I was riding along the Sammammish River Trail back in to Woodinville one weekend when the noise of geese suddenly filled the air. On the other side of the river from the trail are fields which often are filled with geese feeding. A large flock was gathered there on this day but their grazing had been interrupted by the arrival of a bald eagle. It flew across the area and barely changed course as it did so but it certainly startled the geese and they all took to the air.
They flew around in circles for a while waiting for the eagle to get safely out of the area. Then they gradually calmed down and more and more of them settled back in to the fields to resume eating. However, this was a slow process as they had clearly been spooked and weren’t going to relax easily. This was all starting as I cycled up but I did manage to pull my phone out and get a bit of video of this happening so here is the brief burst of excitement before things settled down again.
When walking along the shore at Mukilteo, I will often see one or two Murrelets diving for food in the shallows along the edge of Puget Sound. They are not rare but nor are they particularly abundant. Consequently, I was rather surprised when at the new ferry terminal to see a large number of them swimming in the water around the new pier structures. There was a constant stream of them diving down and surfacing again.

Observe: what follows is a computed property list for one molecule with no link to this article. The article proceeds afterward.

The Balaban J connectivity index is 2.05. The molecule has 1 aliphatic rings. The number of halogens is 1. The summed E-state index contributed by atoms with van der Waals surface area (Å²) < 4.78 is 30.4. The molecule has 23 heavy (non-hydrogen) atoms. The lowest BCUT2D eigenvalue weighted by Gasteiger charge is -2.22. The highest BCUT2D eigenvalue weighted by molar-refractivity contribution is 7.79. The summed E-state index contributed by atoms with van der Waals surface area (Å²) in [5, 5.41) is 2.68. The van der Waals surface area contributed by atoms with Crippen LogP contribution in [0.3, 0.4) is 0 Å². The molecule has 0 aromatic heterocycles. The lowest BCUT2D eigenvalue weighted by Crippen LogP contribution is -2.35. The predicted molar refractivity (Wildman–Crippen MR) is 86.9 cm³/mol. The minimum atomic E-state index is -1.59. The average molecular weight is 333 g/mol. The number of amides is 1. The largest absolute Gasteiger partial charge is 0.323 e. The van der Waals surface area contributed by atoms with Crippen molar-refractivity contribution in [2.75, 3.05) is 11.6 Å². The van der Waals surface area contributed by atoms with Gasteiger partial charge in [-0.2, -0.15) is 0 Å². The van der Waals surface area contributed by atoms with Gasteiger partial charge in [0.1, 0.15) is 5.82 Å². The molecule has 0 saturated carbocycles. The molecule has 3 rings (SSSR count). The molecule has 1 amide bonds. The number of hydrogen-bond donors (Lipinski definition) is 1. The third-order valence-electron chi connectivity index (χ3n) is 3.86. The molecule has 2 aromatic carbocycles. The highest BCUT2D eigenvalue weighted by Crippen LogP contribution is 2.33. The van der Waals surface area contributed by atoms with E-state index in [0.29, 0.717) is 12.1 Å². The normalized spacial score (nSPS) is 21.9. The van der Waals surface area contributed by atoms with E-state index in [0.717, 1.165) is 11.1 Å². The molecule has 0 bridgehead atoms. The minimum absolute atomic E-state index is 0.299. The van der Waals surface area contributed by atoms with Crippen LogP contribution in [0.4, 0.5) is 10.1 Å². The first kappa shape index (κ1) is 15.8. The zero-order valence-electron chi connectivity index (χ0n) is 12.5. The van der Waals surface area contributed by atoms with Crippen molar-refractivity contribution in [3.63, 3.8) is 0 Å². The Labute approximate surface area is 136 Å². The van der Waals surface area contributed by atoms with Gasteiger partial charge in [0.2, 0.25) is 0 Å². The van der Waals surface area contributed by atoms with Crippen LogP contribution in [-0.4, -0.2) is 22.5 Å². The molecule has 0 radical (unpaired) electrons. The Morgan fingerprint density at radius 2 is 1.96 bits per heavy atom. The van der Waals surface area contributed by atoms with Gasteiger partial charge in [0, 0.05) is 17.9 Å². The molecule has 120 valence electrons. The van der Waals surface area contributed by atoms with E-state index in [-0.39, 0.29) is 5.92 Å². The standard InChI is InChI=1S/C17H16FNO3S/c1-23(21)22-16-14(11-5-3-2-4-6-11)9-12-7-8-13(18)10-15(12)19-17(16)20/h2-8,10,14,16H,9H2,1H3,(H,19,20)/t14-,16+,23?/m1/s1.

I can only assume that something is growing on the surface of the steel posts that support the new loading spans. The birds would swim up to the posts, dive straight down for a while – presumably as they grabbed the food – and then surface at an oblique angle. The result was a cycle of birds going down and back up again. It looked really strange and seemed like something that would stop but there must be plenty to eat as they just kept going. I figured video was the best way to show what was happening so below is a short clip of them feeding away!
There was a tank full of sardines at the aquarium that caught my attention. This was something that was really hard to photograph but I tried anyway. The sardines were swimming quickly in shoals and they looked much as you would expect them to – a sleek, silvery fish zipping through the water. The thing that caught my eye was they way that they opened their mouths to feed. The shape of the head is narrow and clean but, when they open their mouths, flaps of skin unfold to create a huge opening allowing them to scoop up food from a far wider area. A few of the shoal would do this at any one time so you never knew where to look but they would open wide for a second or two and then close up again. It totally transformed their appearance.
The shoreline of San Francisco Bay has a bunch of ducks. Of the ones I see a lot of, there are two main species. The Mallards are a duck you will see almost anywhere. The others are the Shovelers. As the name suggests, Shovelers like to shovel around in the murk at the bottom of the water to see what they can find. Their bill is shaped to help with rooting around in this mud. The result can be that their heads are no longer the color of the feathers but are, instead, covered in mud.